And I think the Koko has been a part of that map for hikers for a long time with the UNESCO designation. I think they're opening it up to the people who've done the community de Santiago and really had a transformative experience and are looking now across the world to other pilgrim pilgrimages that they could, they could attempt.

And I think that, um, in our own conversations, um, way more people have done the Kokoda than I thought. You know, when we first went, I hadn't met anybody. Mm-hmm. . Mm-hmm. . And really the incitement to go was there are two members, two of the oldest members of our fraternity are Japanese. And so they were really excited about Theo and really encouraging us to do it.

And it was really great. But, um, yeah, I would say too, Uh, this is the case too with a lot of, um, roots that lead into like the via front says. There's also just, it's, it's also set up for hiking. Mm-hmm.  there many times we would be hing and huffing up the hills and like little old Japanese women would just zoom past me and I was like, right, well , you know, but so, so there's also this sort of local culture there for Japanese people from that peninsula, but also from all over Japan.

It becomes this beautiful, it's like gonna Yosemite in the States, for example, like this beautiful natural space that you can go to. Um, but I think there's a lot of pilgrims from kinda Australia, New Zealand, uh, who come and, uh, yeah. Then Americans, you know, slowly but surely Canadians, Canadians and everything is now in English and Japanese.

So that's one of the sort of innovations they've made. So obvious. English is not restricted to a few countries. It's kinda a lingua franca. But, um, they, they've set it up at those two languages thus far. I'm sure they'll expand. Well, this, this actually raises a really fascinating point, which is something that I should keep my eye on.

I didn't think about this before you asked a question. Would it be worth keeping tabs on the different languages in which Ku Koto guides are appearing so mm-hmm. . So to really keep track of how many there are in Korean now, how many there are in Arabic now, how many there are in Spanish, and to really keep it, cause this was something that fascinated me when I was on the, the first time is I remember meeting a big group of, uh, Korean, um, Methodists, and I was like, oh, can I see your guidebook?

Like, I wanna know like, what's the difference? Like how you explaining. And the differences were interesting and, and I really, I found that extremely valuable. And so now I'm going to start collecting, uh, I'll have to keep an eye on that. Well, that was really gonna be my follow up question because, you know, as you, you mentioned how important it's to understand the Japanese culture and traditions before you go and bone up a bit, I think is with the quote, um, Dr.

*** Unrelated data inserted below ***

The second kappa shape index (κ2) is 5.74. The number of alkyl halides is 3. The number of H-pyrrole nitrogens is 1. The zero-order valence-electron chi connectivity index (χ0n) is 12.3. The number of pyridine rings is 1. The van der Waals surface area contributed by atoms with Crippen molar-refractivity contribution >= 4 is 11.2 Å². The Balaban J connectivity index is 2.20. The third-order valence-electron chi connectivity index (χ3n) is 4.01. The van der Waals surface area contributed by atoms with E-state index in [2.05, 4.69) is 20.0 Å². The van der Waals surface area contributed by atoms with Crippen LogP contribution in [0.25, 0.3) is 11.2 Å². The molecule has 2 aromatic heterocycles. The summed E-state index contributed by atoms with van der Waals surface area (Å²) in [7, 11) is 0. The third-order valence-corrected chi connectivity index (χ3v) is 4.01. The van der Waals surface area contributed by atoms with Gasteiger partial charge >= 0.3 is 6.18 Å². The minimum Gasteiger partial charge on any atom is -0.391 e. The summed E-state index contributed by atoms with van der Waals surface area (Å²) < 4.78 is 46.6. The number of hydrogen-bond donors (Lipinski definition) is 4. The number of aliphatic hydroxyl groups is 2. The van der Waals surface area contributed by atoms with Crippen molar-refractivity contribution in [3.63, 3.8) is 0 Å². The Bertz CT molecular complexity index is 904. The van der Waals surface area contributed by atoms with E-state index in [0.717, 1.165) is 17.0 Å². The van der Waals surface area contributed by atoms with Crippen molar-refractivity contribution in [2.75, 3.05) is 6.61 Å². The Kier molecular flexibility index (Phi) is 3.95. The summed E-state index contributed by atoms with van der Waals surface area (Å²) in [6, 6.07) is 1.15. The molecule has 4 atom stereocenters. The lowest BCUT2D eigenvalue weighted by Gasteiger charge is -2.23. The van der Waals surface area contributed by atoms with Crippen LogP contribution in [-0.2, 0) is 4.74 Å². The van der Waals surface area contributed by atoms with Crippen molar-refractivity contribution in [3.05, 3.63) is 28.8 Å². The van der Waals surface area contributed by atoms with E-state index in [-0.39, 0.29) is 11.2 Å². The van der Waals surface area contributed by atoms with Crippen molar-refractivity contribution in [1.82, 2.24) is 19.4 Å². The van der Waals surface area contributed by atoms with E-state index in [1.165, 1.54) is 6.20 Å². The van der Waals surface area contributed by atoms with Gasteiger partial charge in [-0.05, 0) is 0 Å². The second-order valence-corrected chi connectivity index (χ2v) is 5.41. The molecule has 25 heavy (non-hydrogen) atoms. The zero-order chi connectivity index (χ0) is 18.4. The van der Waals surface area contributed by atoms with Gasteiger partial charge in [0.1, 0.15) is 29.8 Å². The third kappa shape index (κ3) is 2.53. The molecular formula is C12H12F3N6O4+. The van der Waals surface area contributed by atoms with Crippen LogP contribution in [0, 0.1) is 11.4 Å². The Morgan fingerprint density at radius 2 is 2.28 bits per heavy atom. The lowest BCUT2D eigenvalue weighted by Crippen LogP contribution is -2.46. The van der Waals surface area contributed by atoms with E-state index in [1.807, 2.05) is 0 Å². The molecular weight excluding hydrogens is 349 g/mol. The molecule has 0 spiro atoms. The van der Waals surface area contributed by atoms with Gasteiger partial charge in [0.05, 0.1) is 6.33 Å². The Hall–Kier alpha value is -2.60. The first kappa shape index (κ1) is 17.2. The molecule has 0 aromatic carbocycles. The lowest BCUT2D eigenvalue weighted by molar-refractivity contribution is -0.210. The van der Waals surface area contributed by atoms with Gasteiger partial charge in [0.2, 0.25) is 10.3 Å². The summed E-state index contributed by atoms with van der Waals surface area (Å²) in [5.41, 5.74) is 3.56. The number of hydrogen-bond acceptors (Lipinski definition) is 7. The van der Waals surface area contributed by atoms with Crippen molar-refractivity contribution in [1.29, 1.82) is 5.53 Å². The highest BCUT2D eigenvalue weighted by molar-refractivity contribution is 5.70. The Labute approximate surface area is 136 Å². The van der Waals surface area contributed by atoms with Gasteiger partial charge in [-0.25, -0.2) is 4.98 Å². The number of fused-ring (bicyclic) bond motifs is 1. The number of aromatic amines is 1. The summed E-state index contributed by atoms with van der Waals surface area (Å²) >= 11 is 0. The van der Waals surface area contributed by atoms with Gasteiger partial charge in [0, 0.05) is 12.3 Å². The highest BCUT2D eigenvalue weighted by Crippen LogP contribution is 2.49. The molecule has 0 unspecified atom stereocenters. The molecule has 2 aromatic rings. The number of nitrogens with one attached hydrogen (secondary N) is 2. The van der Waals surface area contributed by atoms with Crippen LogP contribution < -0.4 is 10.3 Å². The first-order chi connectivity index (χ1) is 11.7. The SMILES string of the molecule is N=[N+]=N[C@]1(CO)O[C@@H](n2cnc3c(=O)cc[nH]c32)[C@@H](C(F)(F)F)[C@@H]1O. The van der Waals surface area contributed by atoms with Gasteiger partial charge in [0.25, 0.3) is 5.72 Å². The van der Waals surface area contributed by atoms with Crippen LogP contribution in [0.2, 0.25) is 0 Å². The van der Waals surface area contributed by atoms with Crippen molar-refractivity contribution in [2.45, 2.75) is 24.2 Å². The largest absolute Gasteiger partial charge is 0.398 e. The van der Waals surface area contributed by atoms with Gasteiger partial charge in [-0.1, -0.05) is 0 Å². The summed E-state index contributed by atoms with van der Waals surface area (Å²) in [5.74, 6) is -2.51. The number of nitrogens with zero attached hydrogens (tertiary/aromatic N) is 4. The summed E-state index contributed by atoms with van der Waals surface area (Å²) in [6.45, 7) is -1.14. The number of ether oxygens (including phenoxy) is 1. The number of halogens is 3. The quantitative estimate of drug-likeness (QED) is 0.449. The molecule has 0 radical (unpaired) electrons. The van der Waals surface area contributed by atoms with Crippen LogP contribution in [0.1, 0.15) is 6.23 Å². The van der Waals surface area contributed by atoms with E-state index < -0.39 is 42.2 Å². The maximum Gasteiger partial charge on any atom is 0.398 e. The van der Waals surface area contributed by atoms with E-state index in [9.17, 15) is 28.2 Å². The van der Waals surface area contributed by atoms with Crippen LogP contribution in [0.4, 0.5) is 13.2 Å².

GR says bone up, um, which perfect. Um, that's what I'm gonna do. So, but the, you know, there's, there's an inherent language barrier, um, or at least the perception of a language barrier because the, the eastern languages are so different than the western romantic languages that people are used to from the Camino.

Um, and that, that is a real barrier for people saying, oh, I would just feel so. I would not know when to be respectful or how I might be perceived as disrespectful because I have that gap. So at, for obviously the advice for anyone going into a different country would be, you should learn as much as you can and you should try make an attempt to learn the language.

Um, but is this one of those, uh, roots where you can learn the, the 12 basic, um, conversations and there's enough, uh, translatability that, that this is accessible for everyone? Or is it, is there a real high barrier to entry here? I don't think, I mean, I don't, don't speak any Japanese. Um, I don't, I didn't find there to be a high barrier, but the, we did learn, or, well, you know, more, a little bit of jack more than me, obviously, but, um, you know, even just please and thank you in the, in the local language or hello, goodbye, you know, these just, just to show that you are not expecting them.

To be fluent in whatever language you're in that's not Japanese. And often, I mean, many of the people we met have flawless English on the trail. Obviously that's a tourism language too, of course. But I didn't find that to be a barrier. But I mean, it's a harder, of course to have conversations with, um, random Japanese people that you meet.

Mm-hmm. , you can only go so far with hello. Goodbye. But yeah. Yeah, I would say, um, yeah, because I lived in Japan, I can, oh, and we actually did study a little kacha. So, you know, there is three scripts in Japanese. There is, uh, Kaji, which is used in China and mm-hmm , you know, thousands of video grams. And then there is a special script designated to foreign words.